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We explore a reconguration version of the dominating set problem, where a dominating set in a graph G is a set S of vertices such that each vertex is either in S or has a neighbour in S. In a reconfiguration problem, the goal is to determine whether there exists a sequence of feasible solutions connecting given feasible solutions s and t such that each pair of consecutive solutions is adjacent according to a specified adjacency relation. Two dominating sets are adjacent if one can be formed from the other by the addition or deletion of a single vertex. For various values of k, we consider properties of Dk(G), the graph consisting of a vertex for each dominating set of size at most k and edges speci ed by the adjacency relation. Addressing an open question posed by Haas and Seyffarth, we demonstrate that D (G)+1(G) is not necessarily connected, for (G) the maximum cardinality of a minimal dominating set in G. The result holds even when graphs are constrained to be planar, of bounded treewidth, or bpartite for b 3. Moreover, we construct an infinite family of graphs such that D
(G)+1(G) has exponential diameter, for
(G) the minimum size of a dominating set. On the positive side, we show that Dn(G) is connected and of linear diameter for any graph G on n vertices with a matching of size at least + 1.
TreeWeighted Neighbors and Geometric k Smallest Spanning Trees
, 1992
"... We compute the k smallest spanning trees of a point set in the planar Euclidean metric in time O(n log n log k +k min(k,n) 1/2 log(k/n)), and in the rectilinear metrics in time O(n log n + n log log n log k + k min(k,n) 1/2 log(k/n)). In three or four dimensions our time bound is O(n 4/3+# ..."
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Cited by 1 (1 self)
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We compute the k smallest spanning trees of a point set in the planar Euclidean metric in time O(n log n log k +k min(k,n) 1/2 log(k/n)), and in the rectilinear metrics in time O(n log n + n log log n log k + k min(k,n) 1/2 log(k/n)). In three or four dimensions our time bound is O(n 4/3+# + k min(k,n) 1/2 log(k/n)), and in higher dimensions the bound is O(n 22/(#d/2#+1)+# + kn 1/2 log n). 1 Introduction The k smallest spanning tree problem for graphs has been studied extensively [5, 6, 7, 8, 9, 10, 11, 12], but it was only recently that the author introduced the corresponding geometric problem [7]. In this problem, one is given a point set as input, and one must construct k di#erent spanning trees that have the minimum total edge lengths among all possible spanning trees of the set. The trees need not be edgedisjoint. This problem is to be distinguished from the much harder one of finding the k smallest distinct spanning tree weights [12]. Since the geometric pro...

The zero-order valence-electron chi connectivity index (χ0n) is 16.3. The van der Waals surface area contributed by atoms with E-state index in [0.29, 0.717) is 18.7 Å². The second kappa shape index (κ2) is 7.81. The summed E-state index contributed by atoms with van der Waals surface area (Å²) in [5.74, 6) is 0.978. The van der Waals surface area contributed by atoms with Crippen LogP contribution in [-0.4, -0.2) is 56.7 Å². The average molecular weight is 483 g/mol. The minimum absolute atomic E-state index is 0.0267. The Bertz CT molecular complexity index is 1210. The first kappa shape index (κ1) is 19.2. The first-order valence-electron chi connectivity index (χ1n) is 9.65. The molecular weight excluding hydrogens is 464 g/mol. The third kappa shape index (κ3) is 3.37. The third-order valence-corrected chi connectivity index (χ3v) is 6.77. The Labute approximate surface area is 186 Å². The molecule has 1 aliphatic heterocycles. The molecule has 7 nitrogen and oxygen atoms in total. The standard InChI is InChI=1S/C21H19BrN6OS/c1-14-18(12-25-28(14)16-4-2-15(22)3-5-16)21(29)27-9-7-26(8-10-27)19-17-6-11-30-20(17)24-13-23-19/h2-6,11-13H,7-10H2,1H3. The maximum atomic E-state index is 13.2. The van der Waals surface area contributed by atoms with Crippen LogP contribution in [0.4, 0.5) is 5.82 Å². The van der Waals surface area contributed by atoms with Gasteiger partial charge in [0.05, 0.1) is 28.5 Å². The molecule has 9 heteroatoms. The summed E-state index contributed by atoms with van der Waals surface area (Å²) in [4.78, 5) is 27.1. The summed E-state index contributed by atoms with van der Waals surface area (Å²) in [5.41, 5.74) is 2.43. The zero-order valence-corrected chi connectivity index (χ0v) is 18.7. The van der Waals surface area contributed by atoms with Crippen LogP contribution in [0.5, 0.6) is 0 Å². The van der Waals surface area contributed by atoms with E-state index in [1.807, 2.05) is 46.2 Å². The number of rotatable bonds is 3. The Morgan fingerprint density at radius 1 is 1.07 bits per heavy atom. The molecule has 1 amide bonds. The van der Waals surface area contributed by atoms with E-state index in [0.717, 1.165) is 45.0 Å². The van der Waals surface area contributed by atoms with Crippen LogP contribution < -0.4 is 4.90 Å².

Several geometric data structures for objects in the plane can be constructed using persistent binary search trees. (I know, I promised I wouldn't do much geometry, but this was sort of irresistible.)
"... ach insertion or deletion crates a new version of T y ; we attach each version to the corresponding leaf in T x . The overall preprocessing time is O(n log n), and the overall space is O(n). To answer a query for point (a; b), we search for a in T x to nd the correct version of T y , and then sear ..."
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ach insertion or deletion crates a new version of T y ; we attach each version to the corresponding leaf in T x . The overall preprocessing time is O(n log n), and the overall space is O(n). To answer a query for point (a; b), we search for a in T x to nd the correct version of T y , and then search that version of T y for the successor of b. The query time in each tree is O(log n), so the overall query time is also O(log n). (b) Modify the previous data structure to store a set of n disjoint nonhorizontal segments, with the same preprocessing, space, and query bounds. [Hint: Use a persistent kinetic binary search tree.] Solution: A fulledged kinetic data structure is overkill here. The only necessary change from part (a) is that we store the line equations of segments in T y . Whenever we search T y , either to locate a point (a; b) or to insert a new segment with left endpoint (a; b), we replace every direct comparison with b with a test whether (a; b) is above or below a lin